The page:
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IU ranked by Reuters among world's 50 most innovative universities

Rankings based on patent, publishing data from hundreds of research institutions

(This article originally appeared in the IU Newsroom:

Indiana University ranks among the world's 50 most innovative universities, according to an analysis of patent and publishing data from hundreds of research institutions around the globe between 2008 and 2013.

In the Reuters News study, IU placed 49th in the list of Top 100 World's Most Innovative Universities and 33rd among U.S universities. Twelve of the Top 100, including IU, are part of the Committee on Institutional Cooperation, an academic consortium that includes members of the Big Ten Conference and the University of Chicago.

To assess innovative activity, the study first identified 500 institutions that published the most articles in scholarly journals from 2008 to 2013, and then narrowed the list by cross-referencing the number of patents each institution filed based on university inventions.

Additional assessments included the number of patents filed with global patent offices and local authorities, the number of patents granted, how often the patents were cited, and the percentage of articles that featured a co-author from industry.

"To be recognized as one of the world's most innovative universities is a tribute to IU's faculty, students and staff, as well as our ability to take cutting-edge research and translate it into commercially viable technologies," said Bill Stephan, vice president of engagement for Indiana University, whose office oversees all of IU's economic development activities.

"It also reflects the strong commitment IU holds as a unique and vital contributor to the state's economic vitality," Stephan said. "Along with serving fellow Hoosiers, such impact resonates on a regional, national and even global scale, as the Reuters rankings demonstrate."

As Reuters put it, the rankings "get to the essence" of what it means to be truly innovative:

"The institutions recognized here most reliably produce original research, create useful technology, and have the greatest economic impact. They are the surest bets for anyone seeking to invest in and create real innovation."

If 2015 is any indicator, IU is poised to improve in future assessments of its innovation. During the 2015 fiscal year, an institutional record 183 U.S. and foreign patents were issued to the Indiana University Research and Technology Corp., a nonprofit IU affiliate tasked with transferring IU discoveries to the commercial marketplace.

That marked a 254 percent increase over 2014. Startup businesses based on IU innovations attracted nearly $100 million in follow-on funding, while IURTC grossed more than $6.8 million in royalties. IU also received $540.7 million in external research funding, the highest amount for any of Indiana's publicly funded universities and the second-highest total in IU history.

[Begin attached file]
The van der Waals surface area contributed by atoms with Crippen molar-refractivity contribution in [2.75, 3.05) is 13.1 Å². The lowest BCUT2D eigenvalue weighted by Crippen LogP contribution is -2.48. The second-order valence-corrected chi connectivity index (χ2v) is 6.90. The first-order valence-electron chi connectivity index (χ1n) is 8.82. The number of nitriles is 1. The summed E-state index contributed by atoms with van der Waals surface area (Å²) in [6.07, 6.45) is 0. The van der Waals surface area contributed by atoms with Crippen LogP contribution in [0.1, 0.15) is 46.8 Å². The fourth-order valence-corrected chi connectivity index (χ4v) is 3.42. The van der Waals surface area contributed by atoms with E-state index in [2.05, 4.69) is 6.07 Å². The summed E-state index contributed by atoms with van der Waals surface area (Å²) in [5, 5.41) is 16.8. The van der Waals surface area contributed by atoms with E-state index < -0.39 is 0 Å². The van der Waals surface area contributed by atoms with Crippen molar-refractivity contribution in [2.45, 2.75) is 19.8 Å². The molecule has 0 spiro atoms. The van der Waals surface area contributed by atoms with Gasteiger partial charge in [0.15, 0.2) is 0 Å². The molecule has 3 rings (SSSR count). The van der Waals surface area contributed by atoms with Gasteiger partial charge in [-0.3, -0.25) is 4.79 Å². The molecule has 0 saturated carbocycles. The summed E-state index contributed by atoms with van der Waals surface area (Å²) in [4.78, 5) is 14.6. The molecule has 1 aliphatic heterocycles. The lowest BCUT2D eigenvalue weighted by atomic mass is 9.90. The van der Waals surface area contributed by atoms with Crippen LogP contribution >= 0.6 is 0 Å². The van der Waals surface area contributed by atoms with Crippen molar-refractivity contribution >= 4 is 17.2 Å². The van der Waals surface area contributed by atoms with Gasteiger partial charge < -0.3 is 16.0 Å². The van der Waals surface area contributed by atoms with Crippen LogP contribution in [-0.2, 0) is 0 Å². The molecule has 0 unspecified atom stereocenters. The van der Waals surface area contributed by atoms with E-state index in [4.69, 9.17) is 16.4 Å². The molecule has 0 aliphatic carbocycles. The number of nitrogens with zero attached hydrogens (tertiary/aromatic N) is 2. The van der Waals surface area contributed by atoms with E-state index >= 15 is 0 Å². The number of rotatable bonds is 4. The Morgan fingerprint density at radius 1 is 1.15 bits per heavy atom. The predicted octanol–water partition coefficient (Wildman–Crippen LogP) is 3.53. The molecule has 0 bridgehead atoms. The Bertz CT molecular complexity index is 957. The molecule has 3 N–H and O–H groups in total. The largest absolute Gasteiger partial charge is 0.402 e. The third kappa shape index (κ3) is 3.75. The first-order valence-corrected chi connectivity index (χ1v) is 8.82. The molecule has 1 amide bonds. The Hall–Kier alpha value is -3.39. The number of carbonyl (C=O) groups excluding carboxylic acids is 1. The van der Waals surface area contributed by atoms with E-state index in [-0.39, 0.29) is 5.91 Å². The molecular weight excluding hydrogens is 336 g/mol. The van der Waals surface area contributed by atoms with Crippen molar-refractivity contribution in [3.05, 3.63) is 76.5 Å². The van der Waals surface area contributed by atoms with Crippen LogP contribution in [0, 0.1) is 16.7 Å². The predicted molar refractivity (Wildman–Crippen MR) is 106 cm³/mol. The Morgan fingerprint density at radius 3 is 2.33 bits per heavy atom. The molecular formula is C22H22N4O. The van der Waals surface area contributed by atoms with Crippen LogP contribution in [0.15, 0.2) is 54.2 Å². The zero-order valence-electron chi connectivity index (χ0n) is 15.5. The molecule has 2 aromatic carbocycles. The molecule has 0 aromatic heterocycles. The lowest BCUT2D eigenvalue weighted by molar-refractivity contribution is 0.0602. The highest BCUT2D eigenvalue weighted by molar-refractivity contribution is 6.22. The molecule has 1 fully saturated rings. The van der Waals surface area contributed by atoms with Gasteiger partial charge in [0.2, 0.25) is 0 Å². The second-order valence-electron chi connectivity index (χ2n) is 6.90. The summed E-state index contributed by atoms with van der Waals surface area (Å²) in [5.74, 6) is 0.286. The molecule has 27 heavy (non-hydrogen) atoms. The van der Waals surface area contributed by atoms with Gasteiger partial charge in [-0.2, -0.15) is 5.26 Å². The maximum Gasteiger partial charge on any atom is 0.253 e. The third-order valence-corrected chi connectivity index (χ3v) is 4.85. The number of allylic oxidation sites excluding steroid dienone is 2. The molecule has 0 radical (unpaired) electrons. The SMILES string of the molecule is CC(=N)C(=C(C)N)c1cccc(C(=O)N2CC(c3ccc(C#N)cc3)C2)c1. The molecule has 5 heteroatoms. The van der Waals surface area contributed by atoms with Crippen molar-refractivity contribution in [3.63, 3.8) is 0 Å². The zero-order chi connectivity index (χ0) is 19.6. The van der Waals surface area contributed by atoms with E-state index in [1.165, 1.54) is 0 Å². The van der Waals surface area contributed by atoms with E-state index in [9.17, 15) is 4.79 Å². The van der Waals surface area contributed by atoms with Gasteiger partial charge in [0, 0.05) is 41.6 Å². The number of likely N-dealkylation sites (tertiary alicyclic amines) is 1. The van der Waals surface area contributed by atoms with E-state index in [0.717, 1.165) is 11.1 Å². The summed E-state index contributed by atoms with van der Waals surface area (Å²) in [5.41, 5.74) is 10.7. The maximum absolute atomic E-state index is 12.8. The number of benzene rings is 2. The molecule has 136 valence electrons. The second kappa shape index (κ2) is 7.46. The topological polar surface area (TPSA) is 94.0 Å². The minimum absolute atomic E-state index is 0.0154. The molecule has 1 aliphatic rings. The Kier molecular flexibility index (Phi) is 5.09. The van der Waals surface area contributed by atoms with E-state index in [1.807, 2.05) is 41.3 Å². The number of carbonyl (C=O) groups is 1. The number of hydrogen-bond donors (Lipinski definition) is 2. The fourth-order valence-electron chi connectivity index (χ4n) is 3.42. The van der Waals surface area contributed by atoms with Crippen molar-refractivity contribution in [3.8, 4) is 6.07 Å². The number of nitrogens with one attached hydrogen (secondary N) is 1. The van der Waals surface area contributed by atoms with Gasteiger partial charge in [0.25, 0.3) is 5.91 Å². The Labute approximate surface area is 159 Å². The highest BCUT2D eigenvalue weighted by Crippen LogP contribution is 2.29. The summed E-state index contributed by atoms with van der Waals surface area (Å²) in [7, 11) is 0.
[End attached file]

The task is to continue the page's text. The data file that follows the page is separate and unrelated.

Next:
Such performance is a major priority within the university's Bicentennial Strategic Plan unveiled by IU President Michael A. McRobbie. Among several initiatives, it calls for the IURTC to offer the highest quality of support for entrepreneurial activity, enhance the application and transfer of knowledge, and foster a pervasive entrepreneurial culture.

In addition, a newly approved engineering program for the Bloomington campus will begin offering courses toward bachelor's and Ph.D. degrees in the 2016-17 academic year, with a master's degree track to be developed soon afterward.

"In recent years, IURTC has supported increased invention disclosures, patent activities and business startups from IU faculty members, particularly in the life sciences and information technology fields," IURTC President and CEO Tony Armstrong said. "But given the breadth and depth of the intellectual and entrepreneurial capacity we have at IU, and our expansion into fields such as engineering, there is ample opportunity for significant growth."

Stanford University led the Reuters list, with MIT and Harvard University rounding out the top three. Of 50 non-U.S. universities on the list, nine are in Japan, eight are in South Korea and France, and five are in Britain and Germany. The highest-ranking non-U.S. university was the Korea Advanced Institute of Science and Technology, which placed 10th.

About IURTC: IURTC is a not-for-profit organization that helps IU faculty and researchers realize the commercial potential of their discoveries. Since 1997, IURTC's university clients have accounted for more than 2,800 inventions, nearly 1,900 patent applications and more than 80 startup companies. IURTC is part of the Innovate Indiana initiative, which engages strategic partners to leverage and advance IU's intellectual resources and expertise, enhance Indiana's economic growth and contribute to the overall quality of life for Hoosiers. Indiana University is designated as an Innovation and Economic Prosperity University by the Association of Public and Land-Grant Universities. This recognizes IU's commitment across all its campuses to being a leading institution in fostering regional economic development.